Widiyarto, Muhammad Helmi Nur (2006) Modelling and passive correction investigation of vibration induced machining errors on CNC machine tools. Doctoral thesis, University of Huddersfield.
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Machine tool vibration is a complex subject requiring a multi-disciplinary approach involving
the identification and analysis of the vibration sources and characteristics, as well as its direct
and indirect effects. Machine tool vibration is influenced and can be characterised by the
machine's structural dynamics, the drive system performance and the cutting force generation.
Its effect materialises in the form of poor surface finish of the workpiece, accelerated cuttingtool
wear, and chatter during the machining process.
This research project investigates vibration-induced errors on a Cincinnati Arrow 500
CNC vertical machining centre under dynamic conditions. Analyses and identifications of
suitable experimental configurations for modal analysis and cutting process investigations are
carried out to determine the most appropriate techniques for the aforementioned processes.
The results are compiled into recommended metrology practices for determining the vibration
State-of-the-art practices are employed in the study to formulate and validate a machine
tool axis drive model to examine the drive's individual element effects on the overall dynamic
performance. The feasibility of an active control vibration technique employing the drive is
also investigated. The hybrid modelling technique incorporating a new digital current control
loop developed using the power system blockset and field-oriented control strategy was
employed to construct the model. Analytical and experimental techniques for the validation of
the digital drive system's position, velocity and current control loops utilising deterministic
and non-deterministic signals from the internal machine drive system functions are also
The majority of machine tool vibration is generated while the machining process is taking
place. Thus, the analysis and in-depth study of the machining process plays an important role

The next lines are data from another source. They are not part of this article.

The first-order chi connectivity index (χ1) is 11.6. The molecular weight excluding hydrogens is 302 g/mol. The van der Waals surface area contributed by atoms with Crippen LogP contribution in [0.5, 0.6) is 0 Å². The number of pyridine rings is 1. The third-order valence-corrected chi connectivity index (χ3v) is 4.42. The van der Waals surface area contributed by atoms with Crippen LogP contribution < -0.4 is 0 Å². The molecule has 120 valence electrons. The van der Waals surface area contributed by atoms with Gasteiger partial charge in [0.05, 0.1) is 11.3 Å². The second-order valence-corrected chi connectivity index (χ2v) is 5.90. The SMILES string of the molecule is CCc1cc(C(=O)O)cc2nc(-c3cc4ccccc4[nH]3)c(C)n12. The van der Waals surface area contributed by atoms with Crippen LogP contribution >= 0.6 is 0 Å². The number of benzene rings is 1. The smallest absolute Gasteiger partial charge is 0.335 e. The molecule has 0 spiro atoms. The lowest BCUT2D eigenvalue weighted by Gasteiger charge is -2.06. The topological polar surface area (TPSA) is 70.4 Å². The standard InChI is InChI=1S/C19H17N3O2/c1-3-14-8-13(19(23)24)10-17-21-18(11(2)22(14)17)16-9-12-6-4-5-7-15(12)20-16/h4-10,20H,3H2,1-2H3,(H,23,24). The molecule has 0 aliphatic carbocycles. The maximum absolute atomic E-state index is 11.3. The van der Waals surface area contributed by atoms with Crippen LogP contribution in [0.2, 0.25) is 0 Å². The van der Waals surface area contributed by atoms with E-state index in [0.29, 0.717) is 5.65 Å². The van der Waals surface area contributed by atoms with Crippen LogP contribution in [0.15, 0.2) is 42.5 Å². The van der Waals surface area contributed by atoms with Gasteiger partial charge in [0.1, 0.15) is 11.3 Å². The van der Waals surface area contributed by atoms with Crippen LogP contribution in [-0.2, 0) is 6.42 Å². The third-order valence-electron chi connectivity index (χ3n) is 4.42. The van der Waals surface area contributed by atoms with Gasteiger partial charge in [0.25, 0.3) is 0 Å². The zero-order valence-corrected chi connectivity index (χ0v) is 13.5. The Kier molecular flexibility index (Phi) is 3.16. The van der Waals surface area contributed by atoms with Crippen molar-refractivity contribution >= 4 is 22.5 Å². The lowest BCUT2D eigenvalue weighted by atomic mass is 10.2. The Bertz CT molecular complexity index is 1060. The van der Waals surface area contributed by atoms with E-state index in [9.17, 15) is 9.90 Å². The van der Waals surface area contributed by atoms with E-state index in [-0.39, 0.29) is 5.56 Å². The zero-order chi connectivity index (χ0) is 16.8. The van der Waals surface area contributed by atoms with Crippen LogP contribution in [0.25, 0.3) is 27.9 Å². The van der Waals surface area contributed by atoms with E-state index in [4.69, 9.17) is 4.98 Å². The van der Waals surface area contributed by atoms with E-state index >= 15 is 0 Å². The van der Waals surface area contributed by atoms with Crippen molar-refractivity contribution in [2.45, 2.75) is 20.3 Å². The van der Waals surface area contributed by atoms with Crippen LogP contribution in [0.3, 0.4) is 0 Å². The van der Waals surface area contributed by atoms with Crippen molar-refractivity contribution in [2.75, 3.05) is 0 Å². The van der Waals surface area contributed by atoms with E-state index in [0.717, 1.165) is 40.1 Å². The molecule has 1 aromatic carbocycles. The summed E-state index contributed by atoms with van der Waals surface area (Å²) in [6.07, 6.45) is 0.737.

in the investigation of machine tool vibration.
In this study, vibration models of the cutting
tool and workpiece are formulated and incorporated with an advanced cutting force
generation model to create a machining process model constructed as part of an EPSRC
project collaboration. The model is validated using various machining process conditions and
correlated with the workpiece surface finish analysed using state-of-the-art 3D surface
topography technique to identify salient vibration effects.
In this study, a model of the machine structural dynamics is constructed using the Finite
Element Method (FEM) for the comprehensive analytical investigation of the machine vibration behaviour accurately. The analytical model is validated against the measured results
from the experimental modal analysis investigation obtained using the appropriate technique.
Correlation analysis of the simulated and experimental modal analysis results is performed in
order to improve the accuracy of the model and minimise modelling practice errors. The
resulting optimised model then undergoes sensitivity analysis through parametric structural
analysis and characterisation technique in order to identify potential vibration reduction
technique by the passive methods.
|Item Type:||Thesis (Doctoral)|
|Subjects:||T Technology > TJ Mechanical engineering and machinery|
|Schools:||School of Computing and Engineering|
|Depositing User:||Graham Stone|
|Date Deposited:||18 Jun 2009 11:02|
|Last Modified:||28 Jul 2010 18:38|
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